Longing for the bad old days

For some greens, the problem with the recession is that it just isn’t deep enough to force people into eco-poverty.

Neil Davenport

Topics Politics

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Just three years ago, some politicians and commentators advocated austerity measures, including 1940s-style rationing, to tackle the alleged obesity epidemic and overconsumption. Some even argued that an age of austerity could help renew conventional family life and community spirit. Now, some eminent British scientists are suggesting that such rationing is the only way to combat runaway climate change.

In a series of papers published by the Royal Society, scientists from some of Britain’s most esteemed institutions, including the University of Oxford and the Met Office, have argued that it is imperative to halt economic growth in wealthy countries over the next 20 years. At a time when large swathes of the population are suffering from redundancies and pay cuts, such a suggestion appears particularly insensitive and distasteful.

A key suggestion in the papers is that people in wealthy countries should use less carbon-intensive goods and services, which would mean, amongst other things, cutting down on plane and car travel. As Professor Kevin Anderson, director of the Tyndall Centre for Climate Change Research, admitted, it ‘would not be easy’ to persuade people to reduce their consumption and to change their lifestyles radically. But he said politicians should still consider introducing a rationing system similar to the one introduced during ‘the last time of crisis’ in the 1930s and 1940s. This could mean a limit on electricity so that people would be forced to turn the heating down or to turn off the lights. ‘The Second World War and the concept of rationing is something we need to seriously consider if we are to address the scale of the problem we face’, said Anderson.

Anderson also admitted that people in the developed world may have to accept a level of ‘discomfort’ by reducing energy consumption, and a loss of liberty by travelling less. In other words, if the coalition government’s public expenditure cutbacks aren’t making you poor and miserable enough, then enforced state rationing will.

There is no inevitable connection between consumption and carbon emissions, while the extent of the connection between carbon emissions and global warming is hotly debated. It seems insane to introduce widespread austerity measures on the basis of speculation. Eco-doom discussions are often centred on our consumption and how we should reduce it – eat less, travel less, shop less – even though there may be innovations on their way that will reduce the potentially harmful effects of climate change while allowing us to continue enjoying the good life.

It’s not just scientists who demand we enjoy less of the nice things in life. This week, the health secretary for England, Andrew Lansley, expressed hopes that adults will drink less if taxation on high-strength booze is increased. In both Anderson’s and Lansley’s cases, it’s worth noting just how quickly proposals to nudge people into correcting their apparently damaging habits are taken up to argue for coercive regulations. ‘Persuasion is simply not good enough’, said one medical expert in response to Lansley’s proposals. Indeed, many in the medical profession would like to see even more clampdowns on booze, cigarettes and fatty foods (so long as duck is still served up in high-class restaurants, of course).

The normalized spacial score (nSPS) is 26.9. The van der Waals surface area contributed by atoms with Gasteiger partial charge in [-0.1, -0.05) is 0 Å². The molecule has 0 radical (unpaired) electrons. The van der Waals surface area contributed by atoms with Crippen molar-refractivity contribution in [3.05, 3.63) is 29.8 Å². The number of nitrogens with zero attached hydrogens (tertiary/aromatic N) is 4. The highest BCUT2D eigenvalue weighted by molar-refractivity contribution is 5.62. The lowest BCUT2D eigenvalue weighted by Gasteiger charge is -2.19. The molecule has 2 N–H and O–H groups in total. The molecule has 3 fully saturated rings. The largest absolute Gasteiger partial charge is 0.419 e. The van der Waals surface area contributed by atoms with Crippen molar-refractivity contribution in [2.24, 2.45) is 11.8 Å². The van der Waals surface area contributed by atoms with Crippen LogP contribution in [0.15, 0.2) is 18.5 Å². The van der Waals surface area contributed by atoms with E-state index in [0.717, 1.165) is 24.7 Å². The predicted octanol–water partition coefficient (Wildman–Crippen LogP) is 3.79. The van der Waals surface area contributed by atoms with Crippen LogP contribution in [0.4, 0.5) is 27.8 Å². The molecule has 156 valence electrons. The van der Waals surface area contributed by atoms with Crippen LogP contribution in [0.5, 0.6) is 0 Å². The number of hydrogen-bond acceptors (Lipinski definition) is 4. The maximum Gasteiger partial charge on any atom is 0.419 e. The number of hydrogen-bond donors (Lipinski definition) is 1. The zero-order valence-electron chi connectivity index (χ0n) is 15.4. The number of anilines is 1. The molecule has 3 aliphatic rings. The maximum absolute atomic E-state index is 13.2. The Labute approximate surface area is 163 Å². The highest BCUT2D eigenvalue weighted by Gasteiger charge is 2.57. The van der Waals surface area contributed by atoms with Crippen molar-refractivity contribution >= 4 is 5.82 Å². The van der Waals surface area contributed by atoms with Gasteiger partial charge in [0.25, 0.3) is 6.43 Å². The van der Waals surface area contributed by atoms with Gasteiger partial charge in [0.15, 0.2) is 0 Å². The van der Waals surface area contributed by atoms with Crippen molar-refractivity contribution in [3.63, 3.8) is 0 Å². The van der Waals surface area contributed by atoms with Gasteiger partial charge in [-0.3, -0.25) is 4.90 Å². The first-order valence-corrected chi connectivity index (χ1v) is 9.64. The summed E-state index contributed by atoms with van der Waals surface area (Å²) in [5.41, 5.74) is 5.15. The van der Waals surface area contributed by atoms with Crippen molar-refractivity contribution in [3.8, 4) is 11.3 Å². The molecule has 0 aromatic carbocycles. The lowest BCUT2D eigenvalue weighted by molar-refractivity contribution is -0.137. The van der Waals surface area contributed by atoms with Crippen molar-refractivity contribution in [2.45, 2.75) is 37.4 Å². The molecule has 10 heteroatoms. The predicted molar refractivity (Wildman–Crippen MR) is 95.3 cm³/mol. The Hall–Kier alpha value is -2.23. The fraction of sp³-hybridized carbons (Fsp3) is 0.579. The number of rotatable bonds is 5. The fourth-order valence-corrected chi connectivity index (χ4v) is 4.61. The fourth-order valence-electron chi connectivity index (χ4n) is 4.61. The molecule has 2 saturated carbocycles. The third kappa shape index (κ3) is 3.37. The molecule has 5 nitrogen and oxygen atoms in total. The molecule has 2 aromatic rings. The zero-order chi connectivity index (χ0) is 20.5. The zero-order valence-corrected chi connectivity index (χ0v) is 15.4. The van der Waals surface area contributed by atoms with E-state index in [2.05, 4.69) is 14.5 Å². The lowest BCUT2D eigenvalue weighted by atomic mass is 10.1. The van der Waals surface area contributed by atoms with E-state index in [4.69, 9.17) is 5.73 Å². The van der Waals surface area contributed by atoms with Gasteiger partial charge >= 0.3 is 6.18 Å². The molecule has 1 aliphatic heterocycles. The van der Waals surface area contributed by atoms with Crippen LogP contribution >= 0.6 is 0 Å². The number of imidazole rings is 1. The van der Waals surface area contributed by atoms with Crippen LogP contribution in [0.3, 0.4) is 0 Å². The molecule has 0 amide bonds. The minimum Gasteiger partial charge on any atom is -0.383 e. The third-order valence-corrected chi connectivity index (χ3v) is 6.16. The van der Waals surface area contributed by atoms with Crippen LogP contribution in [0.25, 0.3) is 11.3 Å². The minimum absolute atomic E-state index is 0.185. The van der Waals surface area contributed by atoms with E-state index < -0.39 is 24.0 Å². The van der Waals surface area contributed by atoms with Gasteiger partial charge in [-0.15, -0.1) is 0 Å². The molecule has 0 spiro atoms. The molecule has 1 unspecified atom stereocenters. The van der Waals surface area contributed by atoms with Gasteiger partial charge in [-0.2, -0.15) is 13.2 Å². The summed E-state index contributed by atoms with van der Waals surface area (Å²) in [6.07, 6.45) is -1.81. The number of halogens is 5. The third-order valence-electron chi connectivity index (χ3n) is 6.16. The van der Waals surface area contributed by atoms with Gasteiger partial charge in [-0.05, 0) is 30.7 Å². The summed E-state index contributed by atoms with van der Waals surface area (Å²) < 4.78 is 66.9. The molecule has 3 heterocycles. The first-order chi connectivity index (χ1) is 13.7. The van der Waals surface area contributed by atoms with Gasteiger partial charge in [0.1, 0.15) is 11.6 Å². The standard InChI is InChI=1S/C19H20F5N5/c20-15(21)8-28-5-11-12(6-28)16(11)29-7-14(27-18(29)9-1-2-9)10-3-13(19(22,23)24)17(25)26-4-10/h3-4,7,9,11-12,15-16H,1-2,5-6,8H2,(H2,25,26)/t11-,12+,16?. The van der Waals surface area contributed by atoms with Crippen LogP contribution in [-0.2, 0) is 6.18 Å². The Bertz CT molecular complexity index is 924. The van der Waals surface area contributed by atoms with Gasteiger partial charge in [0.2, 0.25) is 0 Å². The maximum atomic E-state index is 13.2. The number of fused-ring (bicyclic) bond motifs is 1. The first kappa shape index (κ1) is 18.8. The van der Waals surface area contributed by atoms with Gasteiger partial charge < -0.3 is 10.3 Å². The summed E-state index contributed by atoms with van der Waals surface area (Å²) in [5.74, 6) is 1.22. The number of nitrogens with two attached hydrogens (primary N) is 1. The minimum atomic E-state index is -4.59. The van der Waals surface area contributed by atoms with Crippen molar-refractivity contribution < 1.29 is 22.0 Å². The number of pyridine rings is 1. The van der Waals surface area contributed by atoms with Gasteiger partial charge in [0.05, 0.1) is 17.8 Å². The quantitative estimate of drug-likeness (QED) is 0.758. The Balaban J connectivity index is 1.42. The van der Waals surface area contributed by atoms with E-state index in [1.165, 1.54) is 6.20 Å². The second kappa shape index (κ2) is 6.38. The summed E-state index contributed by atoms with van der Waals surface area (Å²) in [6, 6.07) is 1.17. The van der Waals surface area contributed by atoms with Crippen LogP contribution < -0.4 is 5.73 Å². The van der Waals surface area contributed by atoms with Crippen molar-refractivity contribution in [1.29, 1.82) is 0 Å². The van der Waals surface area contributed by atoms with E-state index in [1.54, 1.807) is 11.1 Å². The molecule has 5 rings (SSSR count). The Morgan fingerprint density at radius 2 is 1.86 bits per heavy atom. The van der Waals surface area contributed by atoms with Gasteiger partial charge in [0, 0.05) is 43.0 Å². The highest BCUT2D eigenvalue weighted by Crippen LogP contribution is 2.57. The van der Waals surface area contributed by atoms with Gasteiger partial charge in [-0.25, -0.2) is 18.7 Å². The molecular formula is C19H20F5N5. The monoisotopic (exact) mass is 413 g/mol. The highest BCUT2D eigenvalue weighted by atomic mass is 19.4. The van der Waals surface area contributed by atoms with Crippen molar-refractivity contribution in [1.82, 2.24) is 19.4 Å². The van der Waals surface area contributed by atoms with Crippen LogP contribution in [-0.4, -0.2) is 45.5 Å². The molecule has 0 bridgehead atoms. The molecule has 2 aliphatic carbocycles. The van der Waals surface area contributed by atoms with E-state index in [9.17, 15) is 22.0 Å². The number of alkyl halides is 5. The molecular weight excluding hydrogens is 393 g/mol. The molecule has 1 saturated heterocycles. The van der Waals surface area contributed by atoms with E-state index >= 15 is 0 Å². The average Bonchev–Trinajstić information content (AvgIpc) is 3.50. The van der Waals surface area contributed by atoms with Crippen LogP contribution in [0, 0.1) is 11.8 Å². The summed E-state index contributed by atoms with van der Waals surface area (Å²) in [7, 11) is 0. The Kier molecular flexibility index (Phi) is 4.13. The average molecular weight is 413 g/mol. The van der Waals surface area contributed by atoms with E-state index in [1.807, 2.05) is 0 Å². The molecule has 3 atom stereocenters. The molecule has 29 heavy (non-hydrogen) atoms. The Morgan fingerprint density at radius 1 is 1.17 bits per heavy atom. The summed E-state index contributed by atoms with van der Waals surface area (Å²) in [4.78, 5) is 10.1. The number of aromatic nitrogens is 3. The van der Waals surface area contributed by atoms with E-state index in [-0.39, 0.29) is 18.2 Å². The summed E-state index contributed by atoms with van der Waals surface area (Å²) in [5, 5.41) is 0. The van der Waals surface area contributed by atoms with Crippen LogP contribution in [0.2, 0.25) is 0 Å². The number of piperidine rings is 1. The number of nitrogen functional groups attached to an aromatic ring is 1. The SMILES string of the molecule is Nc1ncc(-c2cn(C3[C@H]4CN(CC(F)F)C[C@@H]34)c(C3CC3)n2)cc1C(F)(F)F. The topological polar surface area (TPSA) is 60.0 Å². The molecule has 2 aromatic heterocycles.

The idea of Austerity Britain now looms large in the imaginations of policy wonks and scientific experts. They’re thinking: if the government could successfully enforce restrictions on the masses’ consumption habits in the 1940s, then why can’t it do so again?

In his paper, Anderson points out that the UK’s carbon emissions were ‘a lot less 10 years ago and we got by OK then’. Perhaps Anderson and his peers got by fine a decade ago, but since then a lot of consumer goods and habits that were previously relatively exclusive have also become a lot cheaper and more attainable for millions of people. In quack discussions around the presumed problems of consumption, there always seems to be a seething resentment about the fact that ordinary people are now enjoying things like flights abroad, brand-name clothes and decent food. People consuming such goods in great quantities are described as tacky, gaudy and mindlessly materialistic. To some, it’s very irritating that low-paid workers can now enjoy a galaxy of reasonably priced consumer goods that they wouldn’t have had access to in the recent past.

The cheerleaders for a dystopian Austerity Britain have realised that the current recession won’t bring true austerity in itself, because people enjoy their stuff too much. So, the thinking goes, official policies are required to nudge people into thinking of the planet first. In many ways, the vile fantasies of a return to strict rationing also involve a yearning for a time when the elite was able easily to impose its authority. Anderson and others instinctively appreciate that in the 1940s such authority was built on the cowering, diminishing impact of scarcity.

Far from the cultural elite being embarrassed over yearning for the tough times of the 1940s, the idea that a bit of hardship is good for us is being shouted from the rooftops. Merry Christmas, plebs!

Neil Davenport is a writer and politics lecturer based in London. He blogs at The Midnight Bell.

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Topics Politics


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